NEW YORK (Creditnet) -- If you use credit cards, you should be accustomed to receiving balance transfer checks in the mail all the time. It's no secret that credit issuers love tempting their customers with quick money!
I get these types of checks from my credit card companies on a weekly basis, but they promptly end up in a shredder along with the rest of the junk mail that overflows from my tiny mailbox. In fact, I rarely even take the time to look at them anymore.
If you ever find yourself tempted to use a balance transfer check because an attractive 0% intro APR or some other feature sparks your interest, here are two major reasons why that check should quickly find its way to being fed into your shredder.
1. You can score a better 0% interest promotion elsewhere
Credit card issuers typically treat new customers much better than existing customers. This means that you should be able to find numerous credit card offers on the market with longer 0% interest promotions than what your credit issuer is willing to offer you in the form of a balance transfer check. If you're going to take advantage of a no interest promotion, you might as well take advantage of the longest one possible.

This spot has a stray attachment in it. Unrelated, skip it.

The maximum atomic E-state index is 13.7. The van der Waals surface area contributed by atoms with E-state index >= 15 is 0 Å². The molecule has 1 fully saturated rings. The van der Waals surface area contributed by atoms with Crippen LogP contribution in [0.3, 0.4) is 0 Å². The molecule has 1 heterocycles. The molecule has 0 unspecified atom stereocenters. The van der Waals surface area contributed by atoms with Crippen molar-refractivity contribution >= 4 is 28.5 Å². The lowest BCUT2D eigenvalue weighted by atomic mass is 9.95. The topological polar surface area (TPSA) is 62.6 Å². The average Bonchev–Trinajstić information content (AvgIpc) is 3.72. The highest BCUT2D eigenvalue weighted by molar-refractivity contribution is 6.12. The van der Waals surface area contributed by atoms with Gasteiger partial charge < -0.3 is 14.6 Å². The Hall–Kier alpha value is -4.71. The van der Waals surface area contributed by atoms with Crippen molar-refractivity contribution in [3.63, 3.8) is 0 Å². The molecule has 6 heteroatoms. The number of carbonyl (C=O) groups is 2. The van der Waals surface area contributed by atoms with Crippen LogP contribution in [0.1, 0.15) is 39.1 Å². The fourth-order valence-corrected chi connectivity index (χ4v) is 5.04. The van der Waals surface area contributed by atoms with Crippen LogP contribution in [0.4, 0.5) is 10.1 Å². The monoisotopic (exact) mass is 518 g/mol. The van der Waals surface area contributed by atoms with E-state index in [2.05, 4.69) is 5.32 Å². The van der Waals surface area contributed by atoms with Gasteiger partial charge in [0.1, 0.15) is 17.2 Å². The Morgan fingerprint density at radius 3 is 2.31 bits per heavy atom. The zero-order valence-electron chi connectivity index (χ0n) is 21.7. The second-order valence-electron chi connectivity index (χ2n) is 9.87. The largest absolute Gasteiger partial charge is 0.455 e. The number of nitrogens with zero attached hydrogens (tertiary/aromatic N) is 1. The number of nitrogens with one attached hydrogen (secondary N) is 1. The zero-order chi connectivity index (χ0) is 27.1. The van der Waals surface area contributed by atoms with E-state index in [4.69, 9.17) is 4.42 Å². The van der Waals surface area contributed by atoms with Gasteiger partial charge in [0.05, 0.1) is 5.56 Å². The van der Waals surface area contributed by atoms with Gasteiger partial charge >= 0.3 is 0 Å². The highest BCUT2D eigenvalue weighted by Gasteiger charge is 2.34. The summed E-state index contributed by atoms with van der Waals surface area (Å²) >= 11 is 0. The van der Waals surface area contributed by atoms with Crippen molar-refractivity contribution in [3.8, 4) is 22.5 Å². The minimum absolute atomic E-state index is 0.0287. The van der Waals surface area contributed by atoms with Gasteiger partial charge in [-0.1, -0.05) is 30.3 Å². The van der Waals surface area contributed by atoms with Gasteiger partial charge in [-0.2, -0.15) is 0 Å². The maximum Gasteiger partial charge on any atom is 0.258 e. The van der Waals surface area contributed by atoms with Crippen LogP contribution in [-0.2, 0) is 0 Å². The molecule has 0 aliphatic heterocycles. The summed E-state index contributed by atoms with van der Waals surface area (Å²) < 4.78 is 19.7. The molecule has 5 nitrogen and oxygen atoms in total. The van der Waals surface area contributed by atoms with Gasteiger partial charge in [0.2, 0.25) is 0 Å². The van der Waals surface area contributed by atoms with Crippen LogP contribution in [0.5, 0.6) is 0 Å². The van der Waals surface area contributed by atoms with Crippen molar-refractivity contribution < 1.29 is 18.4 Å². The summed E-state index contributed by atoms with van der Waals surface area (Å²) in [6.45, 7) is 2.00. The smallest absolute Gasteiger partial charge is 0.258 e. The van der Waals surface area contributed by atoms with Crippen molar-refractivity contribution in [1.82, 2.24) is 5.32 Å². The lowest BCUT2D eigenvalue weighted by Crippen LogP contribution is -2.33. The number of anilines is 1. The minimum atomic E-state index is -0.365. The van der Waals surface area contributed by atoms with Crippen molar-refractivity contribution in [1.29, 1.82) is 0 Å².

Balance transfer fees generally run from 3% to 5% when you use a balance transfer check, and that can certainly add up fast if you're writing a check for a large sum. However, if you have a decent credit score and are willing to add a new credit card to your wallet, you can actually avoid balance transfer fees altogether. For example, Slate from JPMorgan Chase (JPM) currently waives the balance transfer fee when new cardholders transfer balances within 60 days of receiving the card. Furthermore, the Slate from Chase is a no annual fee card that offers 0% interest on purchases and balance transfers for 15 months, which really makes this the ideal credit card for anyone with great credit who is interested in initiating a balance transfer. The bottom line is that the balance transfer check you receive in the mail probably isn't the best balance transfer option available to you. Consider applying for a new credit card instead, and you could enjoy decreased transaction fees and longer 0% interest promotional periods. To illustrate how this works, let's take a close look at three scenarios to see just how much more you could save by transferring a $10,000 balance from a high-interest credit card to the Slate from Chase card with no balance transfer fee.
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